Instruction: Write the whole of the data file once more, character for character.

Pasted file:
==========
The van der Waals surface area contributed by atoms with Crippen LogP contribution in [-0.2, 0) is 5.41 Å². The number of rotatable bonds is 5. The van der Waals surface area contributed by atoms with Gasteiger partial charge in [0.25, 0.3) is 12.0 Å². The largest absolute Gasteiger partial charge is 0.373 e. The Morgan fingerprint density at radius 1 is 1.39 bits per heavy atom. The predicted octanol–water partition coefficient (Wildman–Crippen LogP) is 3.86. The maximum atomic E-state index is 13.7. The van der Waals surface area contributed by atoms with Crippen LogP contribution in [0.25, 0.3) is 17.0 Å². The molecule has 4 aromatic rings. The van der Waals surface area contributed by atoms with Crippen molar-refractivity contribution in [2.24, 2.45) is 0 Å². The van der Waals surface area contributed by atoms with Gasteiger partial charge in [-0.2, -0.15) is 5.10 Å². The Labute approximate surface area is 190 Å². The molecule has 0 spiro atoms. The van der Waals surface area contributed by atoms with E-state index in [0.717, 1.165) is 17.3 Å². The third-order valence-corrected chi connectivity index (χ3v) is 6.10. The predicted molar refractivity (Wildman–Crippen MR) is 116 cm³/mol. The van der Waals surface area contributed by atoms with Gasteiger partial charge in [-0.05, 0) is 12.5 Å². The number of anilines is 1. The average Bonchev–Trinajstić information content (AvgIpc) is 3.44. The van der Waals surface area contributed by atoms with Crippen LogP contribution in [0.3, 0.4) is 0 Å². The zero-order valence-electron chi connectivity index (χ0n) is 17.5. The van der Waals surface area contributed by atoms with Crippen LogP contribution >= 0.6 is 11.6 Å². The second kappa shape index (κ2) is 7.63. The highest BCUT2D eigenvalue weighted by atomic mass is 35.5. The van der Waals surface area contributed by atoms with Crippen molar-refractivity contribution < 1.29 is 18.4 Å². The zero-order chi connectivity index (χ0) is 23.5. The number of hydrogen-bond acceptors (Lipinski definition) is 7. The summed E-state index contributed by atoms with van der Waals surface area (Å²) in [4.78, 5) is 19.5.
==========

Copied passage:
The van der Waals surface area contributed by atoms with Crippen LogP contribution in [-0.2, 0) is 5.41 Å². The number of rotatable bonds is 5. The van der Waals surface area contributed by atoms with Gasteiger partial charge in [0.25, 0.3) is 12.0 Å². The largest absolute Gasteiger partial charge is 0.373 e. The Morgan fingerprint density at radius 1 is 1.39 bits per heavy atom. The predicted octanol–water partition coefficient (Wildman–Crippen LogP) is 3.86. The maximum atomic E-state index is 13.7. The van der Waals surface area contributed by atoms with Crippen LogP contribution in [0.25, 0.3) is 17.0 Å². The molecule has 4 aromatic rings. The van der Waals surface area contributed by atoms with Crippen molar-refractivity contribution in [2.24, 2.45) is 0 Å². The van der Waals surface area contributed by atoms with Gasteiger partial charge in [-0.2, -0.15) is 5.10 Å². The Labute approximate surface area is 190 Å². The molecule has 0 spiro atoms. The van der Waals surface area contributed by atoms with E-state index in [0.717, 1.165) is 17.3 Å². The third-order valence-corrected chi connectivity index (χ3v) is 6.10. The predicted molar refractivity (Wildman–Crippen MR) is 116 cm³/mol. The van der Waals surface area contributed by atoms with Gasteiger partial charge in [-0.05, 0) is 12.5 Å². The number of anilines is 1. The average Bonchev–Trinajstić information content (AvgIpc) is 3.44. The van der Waals surface area contributed by atoms with Crippen LogP contribution in [0.3, 0.4) is 0 Å². The zero-order valence-electron chi connectivity index (χ0n) is 17.5. The van der Waals surface area contributed by atoms with Crippen LogP contribution >= 0.6 is 11.6 Å². The second kappa shape index (κ2) is 7.63. The highest BCUT2D eigenvalue weighted by atomic mass is 35.5. The van der Waals surface area contributed by atoms with Crippen molar-refractivity contribution < 1.29 is 18.4 Å². The zero-order chi connectivity index (χ0) is 23.5. The number of hydrogen-bond acceptors (Lipinski definition) is 7. The summed E-state index contributed by atoms with van der Waals surface area (Å²) in [4.78, 5) is 19.5.